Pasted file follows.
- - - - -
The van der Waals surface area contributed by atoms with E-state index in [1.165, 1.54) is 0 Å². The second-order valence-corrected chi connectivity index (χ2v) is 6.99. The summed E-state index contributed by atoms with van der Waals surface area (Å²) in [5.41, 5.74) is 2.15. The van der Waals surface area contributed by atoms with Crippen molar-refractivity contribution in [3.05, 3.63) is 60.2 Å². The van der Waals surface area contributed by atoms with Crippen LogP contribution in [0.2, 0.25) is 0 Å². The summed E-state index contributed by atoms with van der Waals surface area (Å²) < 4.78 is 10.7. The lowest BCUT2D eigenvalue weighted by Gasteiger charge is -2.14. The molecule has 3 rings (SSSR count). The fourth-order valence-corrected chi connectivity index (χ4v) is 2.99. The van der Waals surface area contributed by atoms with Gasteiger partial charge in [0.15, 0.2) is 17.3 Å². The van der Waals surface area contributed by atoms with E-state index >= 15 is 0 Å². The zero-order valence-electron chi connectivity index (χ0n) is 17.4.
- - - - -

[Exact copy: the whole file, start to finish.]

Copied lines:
The van der Waals surface area contributed by atoms with E-state index in [1.165, 1.54) is 0 Å². The second-order valence-corrected chi connectivity index (χ2v) is 6.99. The summed E-state index contributed by atoms with van der Waals surface area (Å²) in [5.41, 5.74) is 2.15. The van der Waals surface area contributed by atoms with Crippen molar-refractivity contribution in [3.05, 3.63) is 60.2 Å². The van der Waals surface area contributed by atoms with Crippen LogP contribution in [0.2, 0.25) is 0 Å². The summed E-state index contributed by atoms with van der Waals surface area (Å²) < 4.78 is 10.7. The lowest BCUT2D eigenvalue weighted by Gasteiger charge is -2.14. The molecule has 3 rings (SSSR count). The fourth-order valence-corrected chi connectivity index (χ4v) is 2.99. The van der Waals surface area contributed by atoms with Gasteiger partial charge in [0.15, 0.2) is 17.3 Å². The van der Waals surface area contributed by atoms with E-state index >= 15 is 0 Å². The zero-order valence-electron chi connectivity index (χ0n) is 17.4.